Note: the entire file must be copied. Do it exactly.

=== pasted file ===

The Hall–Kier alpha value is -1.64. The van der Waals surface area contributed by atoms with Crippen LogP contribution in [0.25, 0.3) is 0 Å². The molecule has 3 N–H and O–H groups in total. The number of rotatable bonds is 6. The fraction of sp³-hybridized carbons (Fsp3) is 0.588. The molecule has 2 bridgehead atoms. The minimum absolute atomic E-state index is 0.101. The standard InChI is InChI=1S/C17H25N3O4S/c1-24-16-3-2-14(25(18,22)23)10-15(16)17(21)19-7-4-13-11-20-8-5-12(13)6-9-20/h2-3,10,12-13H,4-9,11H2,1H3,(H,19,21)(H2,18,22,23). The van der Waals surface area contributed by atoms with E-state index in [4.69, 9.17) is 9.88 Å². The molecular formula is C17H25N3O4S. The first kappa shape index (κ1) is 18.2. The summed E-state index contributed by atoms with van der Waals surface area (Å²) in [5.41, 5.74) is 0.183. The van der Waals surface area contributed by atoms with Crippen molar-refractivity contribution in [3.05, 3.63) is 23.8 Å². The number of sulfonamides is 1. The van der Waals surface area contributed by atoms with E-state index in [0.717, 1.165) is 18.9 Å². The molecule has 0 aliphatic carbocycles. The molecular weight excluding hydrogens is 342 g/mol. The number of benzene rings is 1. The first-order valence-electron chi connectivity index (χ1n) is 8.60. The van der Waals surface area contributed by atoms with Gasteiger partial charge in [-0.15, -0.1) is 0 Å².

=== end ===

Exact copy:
The Hall–Kier alpha value is -1.64. The van der Waals surface area contributed by atoms with Crippen LogP contribution in [0.25, 0.3) is 0 Å². The molecule has 3 N–H and O–H groups in total. The number of rotatable bonds is 6. The fraction of sp³-hybridized carbons (Fsp3) is 0.588. The molecule has 2 bridgehead atoms. The minimum absolute atomic E-state index is 0.101. The standard InChI is InChI=1S/C17H25N3O4S/c1-24-16-3-2-14(25(18,22)23)10-15(16)17(21)19-7-4-13-11-20-8-5-12(13)6-9-20/h2-3,10,12-13H,4-9,11H2,1H3,(H,19,21)(H2,18,22,23). The van der Waals surface area contributed by atoms with E-state index in [4.69, 9.17) is 9.88 Å². The molecular formula is C17H25N3O4S. The first kappa shape index (κ1) is 18.2. The summed E-state index contributed by atoms with van der Waals surface area (Å²) in [5.41, 5.74) is 0.183. The van der Waals surface area contributed by atoms with Crippen molar-refractivity contribution in [3.05, 3.63) is 23.8 Å². The number of sulfonamides is 1. The van der Waals surface area contributed by atoms with E-state index in [0.717, 1.165) is 18.9 Å². The molecule has 0 aliphatic carbocycles. The molecular weight excluding hydrogens is 342 g/mol. The number of benzene rings is 1. The first-order valence-electron chi connectivity index (χ1n) is 8.60. The van der Waals surface area contributed by atoms with Gasteiger partial charge in [-0.15, -0.1) is 0 Å².